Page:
Latest News Archive

Please select Category, Year, and then Month to display items
Years
2017 2018 2019 2020
Previous Archive
29 January 2019 | Story Xolisa Mnukwa | Photo Anja Aucamp
Prof Francis Petersen speech
“We can create an institution that operates and lives in the times of embracing and celebrating diversity, inclusivity, and academic excellence by ensuring that students own their time at university,” said Prof Francis Petersen.

25 January 2019 marked the official welcoming of the University of the Free State’s (UFS) first-year students, as they moved into their respective residences and were warmly welcomed on the UFS Bloemfontein Campus. This day also marked the start of the registration process for first-year students.

According to first-year Psychology student Keisha Claasen, who moved into her residence earlier on 25 January, her first experience of the UFS was daunting but exciting, as she had never been in a similar environment. According to Given Gwerera, who dropped his son off at the Karee residence earlier the day, “the UFS is an institution with great culture and an overall good academic record.” He further explained that he trusts his son to make full use of the opportunities presented to him, as he has a cool head on his shoulders.

On the evening of 25 January, an eager group of millennials, joined by their parents, took the first sip from their cup of varsity life as they assembled on the Red Square of the Bloemfontein Campus to meet the Rector and Vice-Chancellor, Prof Francis Petersen, members of Rectorate, the deans of all faculties, and the Student Representative Council (SRC) of the UFS.

“2019 will be a year of continued change; the UFS is thrilled about the prospect of bringing about opportunities for adaptation and realignment to the future,” said Prof Francis Petersen.

He further explained that the university prides itself in moulding its students into well-rounded individuals who will develop into globally competitive graduates as required in a diversity of landscapes. Prof Petersen urged first-years to remain open to the technological developments that go with globalisation, because of its permanent effects on society today.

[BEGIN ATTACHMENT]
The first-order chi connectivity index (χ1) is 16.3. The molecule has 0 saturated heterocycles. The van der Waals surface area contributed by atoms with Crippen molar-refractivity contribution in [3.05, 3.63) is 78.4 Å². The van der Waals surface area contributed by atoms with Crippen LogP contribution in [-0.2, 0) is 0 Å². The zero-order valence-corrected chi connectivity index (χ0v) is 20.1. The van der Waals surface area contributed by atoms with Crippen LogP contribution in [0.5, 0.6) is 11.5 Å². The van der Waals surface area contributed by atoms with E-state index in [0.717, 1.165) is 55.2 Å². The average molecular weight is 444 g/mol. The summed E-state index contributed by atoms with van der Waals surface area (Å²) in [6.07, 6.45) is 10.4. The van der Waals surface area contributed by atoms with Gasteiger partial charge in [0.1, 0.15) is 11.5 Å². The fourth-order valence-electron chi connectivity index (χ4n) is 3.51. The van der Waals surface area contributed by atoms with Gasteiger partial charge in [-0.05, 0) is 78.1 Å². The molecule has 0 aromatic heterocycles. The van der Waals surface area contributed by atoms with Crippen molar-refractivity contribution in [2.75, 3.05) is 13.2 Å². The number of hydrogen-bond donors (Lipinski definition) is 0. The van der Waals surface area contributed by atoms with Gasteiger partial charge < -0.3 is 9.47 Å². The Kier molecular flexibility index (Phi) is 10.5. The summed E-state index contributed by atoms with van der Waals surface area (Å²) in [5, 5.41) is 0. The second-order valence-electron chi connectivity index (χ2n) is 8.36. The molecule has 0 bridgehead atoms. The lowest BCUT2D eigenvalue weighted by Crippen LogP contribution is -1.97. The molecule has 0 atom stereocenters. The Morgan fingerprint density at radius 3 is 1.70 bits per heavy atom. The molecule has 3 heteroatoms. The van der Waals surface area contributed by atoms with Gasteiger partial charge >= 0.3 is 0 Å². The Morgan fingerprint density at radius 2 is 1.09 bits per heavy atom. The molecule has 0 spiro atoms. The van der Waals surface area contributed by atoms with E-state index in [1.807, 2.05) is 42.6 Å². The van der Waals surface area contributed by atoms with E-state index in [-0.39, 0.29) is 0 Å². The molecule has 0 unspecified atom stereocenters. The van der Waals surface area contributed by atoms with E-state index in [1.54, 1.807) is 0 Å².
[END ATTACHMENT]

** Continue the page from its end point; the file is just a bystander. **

First-years were further advised to take advantage of the rich pool of academic research and knowledge that is characteristic of the university and is piloted by UFS scholars, by engaging with and learning from them.

The inspiring night concluded on a colourful note, as the audience enjoyed an artistic laser show in front of the Main Building. Caption:

“UFS academics conduct research that forces the world to take note,” said Prof Francis Petersen at the official first-year welcoming ceremony on the UFS Bloemfontein Campus.

News Archive

Mekondjo! National exhibition to reveal the courage, determination, repression and torture of PLAN
2014-05-21

 
Angelina Angula ex PLAN soldier injured during the 1978 Cassinga attack - photo by John Liebenberg.

A pioneering exhibition by John Liebenberg and Christo Doherty is about to open on the Bloemfontein Campus. ‘Mekondjo! born in the struggle for Namibia’ gives South Africans their first insight into the lives of the men and women who fought against the SADF in the bush of Northern Namibia and Angola from 1966 – 1989.

This public exhibition presents eleven portraits of People’s Liberation Army veterans in the process of speaking about and coming to terms with their very different experiences in the Namibian War of Liberation.

When the People’s Liberation Army (PLAN) returned to Namibia after the UN-supervised elections of 1989, it had been fighting against South African rule for 23 years. Formed in 1966 as the armed wing of the South West African Peoples’ Organisation, PLAN had developed from a handful of poorly armed guerrillas to a sophisticated mechanised force. These soldiers fought alongside Angolan, Russian and Cuban soldiers against the SADF and UNITA. Since SWAPO’s election victory, the new government has mythologised the heroism of the armed struggle. The stories of the individual PLAN fighters’ experiences are only now being articulated, though.

Their stories are of great courage and determination against often impossible odds; but also of repression, torture, and disastrous decisions by the PLAN leadership.

The exhibition will be on display from Thursday 22 May to Friday 23 May for the duration of the Silence after Violence conference. The conference is hosted by the UFS Institute for Reconciliation and Social Justice and the Center for Holocaust Studies at the University of Vermont.

Date: Thursday 22 May and Friday 23 May 2014
Place: Centenary Complex, Reitz Hall, Bloemfontein Campus
Exhibition Introduction: Thursday 22 May, 14:00 – 15:30
Other viewing times: intermissions during the Silence after Violence programme

The public is welcome to attend.

* Spotlight photo: PLAN commissioner Nkrumah Mushelenga, Windhoek 2013 – photo by John Liebenberg

We use cookies to make interactions with our websites and services easy and meaningful. To better understand how they are used, read more about the UFS cookie policy. By continuing to use this site you are giving us your consent to do this.

Accept